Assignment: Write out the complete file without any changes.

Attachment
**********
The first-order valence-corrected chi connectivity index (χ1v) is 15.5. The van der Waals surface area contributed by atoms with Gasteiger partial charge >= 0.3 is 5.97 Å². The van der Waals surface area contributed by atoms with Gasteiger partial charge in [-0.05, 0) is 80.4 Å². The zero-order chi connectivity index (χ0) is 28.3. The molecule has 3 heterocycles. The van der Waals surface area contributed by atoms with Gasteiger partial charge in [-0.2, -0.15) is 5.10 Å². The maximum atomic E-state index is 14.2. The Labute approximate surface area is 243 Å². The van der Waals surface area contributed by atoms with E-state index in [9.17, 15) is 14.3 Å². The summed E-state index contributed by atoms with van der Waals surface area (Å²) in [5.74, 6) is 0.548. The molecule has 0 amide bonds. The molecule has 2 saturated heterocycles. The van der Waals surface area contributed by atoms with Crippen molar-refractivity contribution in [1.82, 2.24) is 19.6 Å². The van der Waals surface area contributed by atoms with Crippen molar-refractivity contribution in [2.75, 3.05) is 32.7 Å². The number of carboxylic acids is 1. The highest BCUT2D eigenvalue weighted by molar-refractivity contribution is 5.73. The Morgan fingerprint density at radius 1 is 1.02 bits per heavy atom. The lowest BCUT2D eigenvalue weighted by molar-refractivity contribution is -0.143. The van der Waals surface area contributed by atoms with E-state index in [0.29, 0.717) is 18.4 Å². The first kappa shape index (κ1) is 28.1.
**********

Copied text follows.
The first-order valence-corrected chi connectivity index (χ1v) is 15.5. The van der Waals surface area contributed by atoms with Gasteiger partial charge >= 0.3 is 5.97 Å². The van der Waals surface area contributed by atoms with Gasteiger partial charge in [-0.05, 0) is 80.4 Å². The zero-order chi connectivity index (χ0) is 28.3. The molecule has 3 heterocycles. The van der Waals surface area contributed by atoms with Gasteiger partial charge in [-0.2, -0.15) is 5.10 Å². The maximum atomic E-state index is 14.2. The Labute approximate surface area is 243 Å². The van der Waals surface area contributed by atoms with E-state index in [9.17, 15) is 14.3 Å². The summed E-state index contributed by atoms with van der Waals surface area (Å²) in [5.74, 6) is 0.548. The molecule has 0 amide bonds. The molecule has 2 saturated heterocycles. The van der Waals surface area contributed by atoms with Crippen molar-refractivity contribution in [1.82, 2.24) is 19.6 Å². The van der Waals surface area contributed by atoms with Crippen molar-refractivity contribution in [2.75, 3.05) is 32.7 Å². The number of carboxylic acids is 1. The highest BCUT2D eigenvalue weighted by molar-refractivity contribution is 5.73. The Morgan fingerprint density at radius 1 is 1.02 bits per heavy atom. The lowest BCUT2D eigenvalue weighted by molar-refractivity contribution is -0.143. The van der Waals surface area contributed by atoms with E-state index in [0.29, 0.717) is 18.4 Å². The first kappa shape index (κ1) is 28.1.